Crosspost: Infospheres != Munchkins, Infospheres != *TP.

I Find Karma (
Wed, 11 Jun 97 18:23:55 PDT

Rohit requested that I crosspost this for the people on FoRK
who are not on dist-obj ... I snipped the relevant parts... -Adam

To: dist-obj@cs

> "The Infospheres projects does research on the composition of
> distributed active mobile objects that communicate using messages."

We have now added this to the title of our Web page,

> note that, explicitly, this statement says nothing about the whole
> object == documents hypothesis of some group members.

That is correct. I believe the only one in our group who maintains that
(objects == documents) is me, and I only do this because I'm such a big
fan of the Web. I'm willing to concede that these words are just words,
and that semantically we are talking about the same thing...

"I don't know what you mean by `glory,'" Alice said.
Humpty Dumpty smiled contemptuously. "Of course you don't --
till I tell you. I meant `there's a nice knock-down argument
for you!'"
"But glory doesn't mean `a nice knock-down argument,'" Alice
"When I use a word," Humpty Dumpty said, in a rather scornful
tone, "it means just what I choose it to mean -- neither more
nor less."
"The question is," said Alice, "whether you can make words mean
so many different things."
"The question is," said Humpty Dumpty, "which is to be master--
that's all."
-- Lewis Carrol, "Through the Looking Glass"

So I say documents, you say objects, we mean the same thing, let's move on.

Let's also put to bed two more myths:

1. Myth One: Infospheres == Munchkins.

Munchkins are a Rohit-ism dating back to 1994, evolving out
of some ideas that he had about a gedankenexperiment using
active messages in small ubiquitous two-way communication
devices. You can read about what munchkins are at

If you require more explanation than that, tell me and I
will elaborate on any of the points therein.

On the other hand, you can read about Infospheres at

Infospheres are a Caltech project dating back to 1995,
working toward the idea of persistent message-passing objects.
To that end, Infospheres has developed an experimental
system in Java which just went 1.0 beta 3 release a week ago:

I still have to respond to Ron's post about Infosphere sessions,
which are groups of these persistent message-passing
objects who collectively work toward some specific task.
I'll do that in a separate post.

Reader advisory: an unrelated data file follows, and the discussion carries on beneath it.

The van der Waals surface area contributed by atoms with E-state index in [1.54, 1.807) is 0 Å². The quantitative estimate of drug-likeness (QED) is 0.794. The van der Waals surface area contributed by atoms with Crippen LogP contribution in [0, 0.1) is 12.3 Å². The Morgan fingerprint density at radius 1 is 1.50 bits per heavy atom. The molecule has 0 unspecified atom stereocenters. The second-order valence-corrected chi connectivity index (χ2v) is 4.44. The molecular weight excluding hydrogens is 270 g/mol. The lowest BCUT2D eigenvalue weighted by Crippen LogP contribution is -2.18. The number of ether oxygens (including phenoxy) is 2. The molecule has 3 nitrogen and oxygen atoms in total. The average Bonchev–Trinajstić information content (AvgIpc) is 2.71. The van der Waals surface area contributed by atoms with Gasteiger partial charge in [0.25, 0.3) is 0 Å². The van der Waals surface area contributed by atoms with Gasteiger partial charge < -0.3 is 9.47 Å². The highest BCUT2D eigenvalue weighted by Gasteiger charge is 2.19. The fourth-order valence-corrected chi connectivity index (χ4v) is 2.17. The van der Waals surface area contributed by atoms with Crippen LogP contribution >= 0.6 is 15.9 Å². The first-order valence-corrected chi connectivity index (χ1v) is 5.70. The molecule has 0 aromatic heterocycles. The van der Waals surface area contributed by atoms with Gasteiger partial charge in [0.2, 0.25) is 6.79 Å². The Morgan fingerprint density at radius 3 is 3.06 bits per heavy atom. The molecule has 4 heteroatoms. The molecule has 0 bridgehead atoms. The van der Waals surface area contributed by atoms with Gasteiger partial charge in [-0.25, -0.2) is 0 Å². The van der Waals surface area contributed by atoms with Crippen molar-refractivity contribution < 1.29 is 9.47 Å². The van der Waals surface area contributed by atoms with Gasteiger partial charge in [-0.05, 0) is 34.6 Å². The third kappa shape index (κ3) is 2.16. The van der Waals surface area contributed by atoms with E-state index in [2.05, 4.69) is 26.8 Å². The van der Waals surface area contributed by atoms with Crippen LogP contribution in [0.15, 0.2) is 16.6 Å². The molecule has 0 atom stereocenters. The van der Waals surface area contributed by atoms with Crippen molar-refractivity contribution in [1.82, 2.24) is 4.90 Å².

2. Myth Two: Infospheres == *TP.

Like Munchkins, *TP is a Rohit-ism dating back to 1994, when
he realized that different application layer transport protocols
(SMTP, NNTP, HTTP, etc) all have the same basic functionality
at an abstract layer. Then, each mechanism adds features
specific to the particular data being sent (flood fill for
news, on demand for web, etc).

By building the most basic underlying application-level
transport layer and then layering each of the current
mechanisms on top of that layer, *TP unifies data exchange.
Furthermore, PEP can be used to extend *TP with new plug-in
features such as security, etc. A system that implements
*TP then could have a little checkbox for things like caching,
so an application could customize its transportation of data.
This allows users to have more control of the specific tasks
they have in mind (e.g., "Tape Seinfeld for me every day."),
as opposed to today where we have to specify every particular
detail of that task (e.g., look up the channel and time that
Seinfeld comes on every day and then program the VCR accordingly).

If you require more explanation than that, tell me and I
will elaborate on any of the points therein.

Note that such a system could be built atop the Infospheres
layer, but such a task is not really the focus of anyone in the
Infospheres group. I conjecture that Rohit will want to
build such a system when he matriculates at Irvine next year.

So, to reiterate, Infospheres is a completely separate project
from Munchkins and *TP. Sorry to anyone who might have been confused
about this.


the issue i have with this is that, for the most part, most products of
engineering in our field are written by the 97% and thus, no matter how
open and beautiful and wonderful the framework/bus/system/whatever is,
they'll screw it up. these wonderful plug-and-play, self-aware gizmos
will be equivalent to little blind, deaf, and dumb mechanical
cockroaches that run up to each other, touch antennae, and vomit.
-- Joe Kiniry